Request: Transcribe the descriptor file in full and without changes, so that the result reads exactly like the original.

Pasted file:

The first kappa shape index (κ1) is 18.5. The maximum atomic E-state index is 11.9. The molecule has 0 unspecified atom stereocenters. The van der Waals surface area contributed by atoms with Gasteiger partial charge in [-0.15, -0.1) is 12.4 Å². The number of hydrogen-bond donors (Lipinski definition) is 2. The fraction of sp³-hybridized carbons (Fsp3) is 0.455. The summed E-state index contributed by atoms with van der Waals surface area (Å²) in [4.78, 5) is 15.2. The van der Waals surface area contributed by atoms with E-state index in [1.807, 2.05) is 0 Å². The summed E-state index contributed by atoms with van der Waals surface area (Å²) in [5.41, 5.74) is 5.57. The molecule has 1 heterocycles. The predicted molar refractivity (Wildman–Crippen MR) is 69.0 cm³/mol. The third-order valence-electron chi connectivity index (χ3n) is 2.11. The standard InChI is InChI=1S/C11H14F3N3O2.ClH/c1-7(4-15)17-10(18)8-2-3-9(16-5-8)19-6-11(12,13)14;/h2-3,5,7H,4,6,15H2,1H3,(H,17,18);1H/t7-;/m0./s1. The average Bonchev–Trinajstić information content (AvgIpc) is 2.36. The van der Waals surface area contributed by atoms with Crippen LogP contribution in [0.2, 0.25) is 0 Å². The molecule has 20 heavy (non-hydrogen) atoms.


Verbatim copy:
The first kappa shape index (κ1) is 18.5. The maximum atomic E-state index is 11.9. The molecule has 0 unspecified atom stereocenters. The van der Waals surface area contributed by atoms with Gasteiger partial charge in [-0.15, -0.1) is 12.4 Å². The number of hydrogen-bond donors (Lipinski definition) is 2. The fraction of sp³-hybridized carbons (Fsp3) is 0.455. The summed E-state index contributed by atoms with van der Waals surface area (Å²) in [4.78, 5) is 15.2. The van der Waals surface area contributed by atoms with E-state index in [1.807, 2.05) is 0 Å². The summed E-state index contributed by atoms with van der Waals surface area (Å²) in [5.41, 5.74) is 5.57. The molecule has 1 heterocycles. The predicted molar refractivity (Wildman–Crippen MR) is 69.0 cm³/mol. The third-order valence-electron chi connectivity index (χ3n) is 2.11. The standard InChI is InChI=1S/C11H14F3N3O2.ClH/c1-7(4-15)17-10(18)8-2-3-9(16-5-8)19-6-11(12,13)14;/h2-3,5,7H,4,6,15H2,1H3,(H,17,18);1H/t7-;/m0./s1. The average Bonchev–Trinajstić information content (AvgIpc) is 2.36. The van der Waals surface area contributed by atoms with Crippen LogP contribution in [0.2, 0.25) is 0 Å². The molecule has 20 heavy (non-hydrogen) atoms.